Several factors are needed to be considered before considering applying in the clinical practice these results obtained by means of pharmacokinetic simulations, that is, the feasibility of the proposed dosage strategies must be pondered from different approaches. In the case of levetiracetam, there is sufficient experience to consider safe its administration in prolonged infusions [29,30,31,32,33,34]. However, it is important to take into account that extended infusions do not allow reaching therapeutic levels from the beginning of the treatment; therefore, in patients who were not undergoing previous treatment with the drug, it is necessary to consider a loading dose. Considering levetiracetam Vd is not affected by patient`s CrCl, the required loading dose would be the same as in patients without ARC (1000–1500 mg). On the other hand, it should be noted that the administration in extended or continuous infusion makes sense in situations in which we want to maintain stable drug levels in the blood for prolonged time. Therefore, these strategies would not be suitable for example in the acute treatment of status epilepticus, where high single dose bolus is usually recommended (1 to 3 g at a rate of 2 to 5 mg/kg/min or 40 to 60 mg/kg as a single dose infused over 5–15 min in combination with a parenteral benzodiazepine, and with a maximum dose of 4.5 g) . Finally, one potential drawback to prolonged or continuous infusion is the need for a venous access site in patients with limited lumens available.
The safety of administering doses higher than those authorized in the SPC must be considered. Our dosing simulations suggest the need to administer up to 6000 mg of levetiracetam daily to reach the target plasma level. To date, available evidence shows a good safety profile with the use of high doses of levetiracetam . Nevertheless, the objective of our simulations is to reach levels within the therapeutic range in a group of patients in which, due to their characteristics, the clearance of the drug is increased. For this reason, the use of high doses in this context can be considered safe, although it is necessary to closely monitor patients and, if possible, perform therapeutic monitoring of the drug.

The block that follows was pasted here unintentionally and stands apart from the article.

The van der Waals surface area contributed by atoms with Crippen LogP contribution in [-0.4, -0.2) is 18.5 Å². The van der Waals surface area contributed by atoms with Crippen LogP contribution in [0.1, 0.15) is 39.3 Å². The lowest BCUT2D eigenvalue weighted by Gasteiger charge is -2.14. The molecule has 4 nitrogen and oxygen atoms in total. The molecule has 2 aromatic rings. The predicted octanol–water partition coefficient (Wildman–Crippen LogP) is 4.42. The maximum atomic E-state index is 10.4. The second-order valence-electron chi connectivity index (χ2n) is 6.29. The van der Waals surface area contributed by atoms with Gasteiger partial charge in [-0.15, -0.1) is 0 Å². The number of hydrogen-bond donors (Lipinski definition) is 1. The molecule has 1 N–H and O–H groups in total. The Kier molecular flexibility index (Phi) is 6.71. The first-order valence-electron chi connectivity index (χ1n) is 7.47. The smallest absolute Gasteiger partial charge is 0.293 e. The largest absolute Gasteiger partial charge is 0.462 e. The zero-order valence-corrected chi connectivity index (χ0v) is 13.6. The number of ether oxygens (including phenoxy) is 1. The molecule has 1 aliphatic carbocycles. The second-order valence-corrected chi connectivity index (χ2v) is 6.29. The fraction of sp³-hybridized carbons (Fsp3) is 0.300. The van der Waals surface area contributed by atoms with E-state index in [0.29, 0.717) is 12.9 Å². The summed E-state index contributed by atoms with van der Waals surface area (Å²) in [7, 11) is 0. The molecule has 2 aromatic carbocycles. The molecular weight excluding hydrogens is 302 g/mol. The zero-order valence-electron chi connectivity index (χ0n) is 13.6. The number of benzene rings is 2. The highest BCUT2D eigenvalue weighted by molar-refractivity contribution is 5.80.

Finally, when administering a drug in extended or continuous infusion, the information on drug stability is critical. Indeed, short post-dilution stability can prevent the drug from being administered in this way. However, different stabilities have been set for levetiracetam by different regulatory agencies, which can condition the proposal of new dosage regimens. On the one hand, EMA  accepted that levetiracetam is stable for at least 24 h at room temperature; on the other hand, FDA  limited it to 4 h. This discrepancy might suppose the use of extended and prolonged perfusions impossible under FDA criteria, whereas feasible in Europe. Therefore, it would be desirable to re-examinate the current recommendations about drug stability and to achieve an international consensus regarding this issue.
Although this research reached its aims, it has certain limitation: first of all, there is a limited number of PPK studies of levetiracetam including ARC condition and all the results are obtained from simulations based on a previously published study carried out in a relatively small population, which included patients with CrCL > 50 mL/min, but only 37% had ARC. Second, the objective of our simulations was to evaluate the adequacy of currently levetiracetam dosage regimens to achieve plasma levels within the range established by the ILAE. However, there is a lack of consensus about which the target concentrations for levetiracetam treatment are, and no specific target has been defined in prophylactic use. Although, the dosage regimens used in prophylactic context are usually the same as those listed for seizure treatment and the majority of clinical trials in which the efficacy of levetiracetam in prophylaxis has been evaluated use same guidelines, the relationship between levetiracetam plasma levels and its efficacy or toxicity needs to be further characterized in both situations. That is, even if there are studies that analyze the influence of the ARC in the achievement of plasma levels within the currently accepted range, there is no data linking this situation with higher incidence of seizures. Therefore, further investigations overcoming these limitations are needed to confirm these results in the clinical setting.